"Homeland" burned through what felt like years of story in its second season, while "The Walking Dead" has made it clear that no character can be counted on as safe and might be violently offed at any time. ABC Family's "Pretty Little Liars" has become a social media phenom and ratings hit thanks to the amount of viewers who flock to see it live and discuss it online, while Showtime's upcoming "Ray Donovan" makes a bid in this direction with a pilot episode featuring enough developments to flesh out another show's entire first season. These shows have a sense of immediacy to them -- they're far beyond your traditional cliffhanger, and they deliver narrative like a drug.
Then there's Daenerys Targaryen (Emilia Clarke) off across the sea, her dragons growing as she looks to build an army and take back the Iron Throne. In intrigue-filled King's Landing, Tyrion Lannister (Peter Dinklage) has been displaced by the arrival of his father Tywin (Charles Dance), while his wretched nephew Joffrey Baratheon (Jack Gleeson) prepares to marry a new fiancée, the savvy Margaery Tyrell (Natalie Dormer), while the essentially hostage Sansa Stark (Sophie Turner) frets about her fate. Robb Stark (Richard Madden), still fighting against the Lannisters, had his own new bride, Talisa Maegyr (Oona Chaplin), and may have to deal with the fallout from that love match while managing his mother Catelyn's (Michelle Fairley) betrayal of his orders. And then there's Arya (Maisie Williams) and Bran (Isaac Hempstead Wright), Jaime (Nikolaj Coster-Waldau) and Brienne of Tarth (Gwendoline Christie), and on and on, an ever-expanding kaleidoscope of intriguing characters.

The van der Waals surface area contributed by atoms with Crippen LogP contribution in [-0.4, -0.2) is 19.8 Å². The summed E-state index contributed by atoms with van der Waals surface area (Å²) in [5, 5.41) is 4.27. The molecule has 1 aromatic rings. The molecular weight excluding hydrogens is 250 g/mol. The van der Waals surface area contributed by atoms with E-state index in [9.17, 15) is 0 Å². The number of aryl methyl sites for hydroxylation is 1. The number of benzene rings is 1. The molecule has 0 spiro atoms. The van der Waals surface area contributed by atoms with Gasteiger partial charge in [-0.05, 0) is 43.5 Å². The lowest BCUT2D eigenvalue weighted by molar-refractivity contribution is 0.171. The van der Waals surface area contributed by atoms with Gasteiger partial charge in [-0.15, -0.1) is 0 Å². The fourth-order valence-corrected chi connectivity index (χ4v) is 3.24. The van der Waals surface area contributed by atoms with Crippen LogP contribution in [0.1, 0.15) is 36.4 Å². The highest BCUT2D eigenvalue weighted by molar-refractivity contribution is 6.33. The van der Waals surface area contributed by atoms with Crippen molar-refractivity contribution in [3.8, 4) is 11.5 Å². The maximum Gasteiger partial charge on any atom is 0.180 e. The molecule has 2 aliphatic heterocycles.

As I've written before, "Game of Thrones" has never been about something larger in terms of theme, not in the way of a "Mad Men" or a "Girls," and that's a constraint, but it does succeed terrifically in the goal it has set for itself -- in being an intense, incredibly engaging yarn, one with production values that this year in particular are remarkably good. In an age in which there's less sense of urgency in TV and plenty of devices to let you consume shows on your own time, "Game of Thrones" makes a very good case for watching live, if only to share with other viewers in the moment: "Can you believe what Daenerys just did?!"